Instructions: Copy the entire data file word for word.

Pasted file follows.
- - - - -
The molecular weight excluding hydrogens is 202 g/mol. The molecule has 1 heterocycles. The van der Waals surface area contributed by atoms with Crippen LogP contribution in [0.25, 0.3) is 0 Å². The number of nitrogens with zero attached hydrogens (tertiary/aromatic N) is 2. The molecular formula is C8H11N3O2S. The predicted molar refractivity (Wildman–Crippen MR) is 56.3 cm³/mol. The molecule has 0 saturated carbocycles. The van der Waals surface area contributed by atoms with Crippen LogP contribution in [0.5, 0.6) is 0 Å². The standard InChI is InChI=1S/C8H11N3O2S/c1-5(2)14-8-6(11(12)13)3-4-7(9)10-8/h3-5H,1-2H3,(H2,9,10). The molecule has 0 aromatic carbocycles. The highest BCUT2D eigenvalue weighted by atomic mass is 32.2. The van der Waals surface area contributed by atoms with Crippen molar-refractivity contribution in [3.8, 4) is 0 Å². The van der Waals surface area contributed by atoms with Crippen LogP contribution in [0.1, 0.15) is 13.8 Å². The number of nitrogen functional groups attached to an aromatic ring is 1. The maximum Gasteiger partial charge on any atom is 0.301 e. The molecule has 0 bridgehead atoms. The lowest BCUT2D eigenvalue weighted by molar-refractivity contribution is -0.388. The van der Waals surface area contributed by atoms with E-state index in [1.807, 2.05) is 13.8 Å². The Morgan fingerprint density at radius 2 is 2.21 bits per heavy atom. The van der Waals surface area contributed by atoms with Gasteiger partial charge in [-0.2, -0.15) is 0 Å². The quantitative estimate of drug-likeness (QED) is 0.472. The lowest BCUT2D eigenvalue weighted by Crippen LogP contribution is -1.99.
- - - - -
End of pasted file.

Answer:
The molecular weight excluding hydrogens is 202 g/mol. The molecule has 1 heterocycles. The van der Waals surface area contributed by atoms with Crippen LogP contribution in [0.25, 0.3) is 0 Å². The number of nitrogens with zero attached hydrogens (tertiary/aromatic N) is 2. The molecular formula is C8H11N3O2S. The predicted molar refractivity (Wildman–Crippen MR) is 56.3 cm³/mol. The molecule has 0 saturated carbocycles. The van der Waals surface area contributed by atoms with Crippen LogP contribution in [0.5, 0.6) is 0 Å². The standard InChI is InChI=1S/C8H11N3O2S/c1-5(2)14-8-6(11(12)13)3-4-7(9)10-8/h3-5H,1-2H3,(H2,9,10). The molecule has 0 aromatic carbocycles. The highest BCUT2D eigenvalue weighted by atomic mass is 32.2. The van der Waals surface area contributed by atoms with Crippen molar-refractivity contribution in [3.8, 4) is 0 Å². The van der Waals surface area contributed by atoms with Crippen LogP contribution in [0.1, 0.15) is 13.8 Å². The number of nitrogen functional groups attached to an aromatic ring is 1. The maximum Gasteiger partial charge on any atom is 0.301 e. The molecule has 0 bridgehead atoms. The lowest BCUT2D eigenvalue weighted by molar-refractivity contribution is -0.388. The van der Waals surface area contributed by atoms with E-state index in [1.807, 2.05) is 13.8 Å². The Morgan fingerprint density at radius 2 is 2.21 bits per heavy atom. The van der Waals surface area contributed by atoms with Gasteiger partial charge in [-0.2, -0.15) is 0 Å². The quantitative estimate of drug-likeness (QED) is 0.472. The lowest BCUT2D eigenvalue weighted by Crippen LogP contribution is -1.99.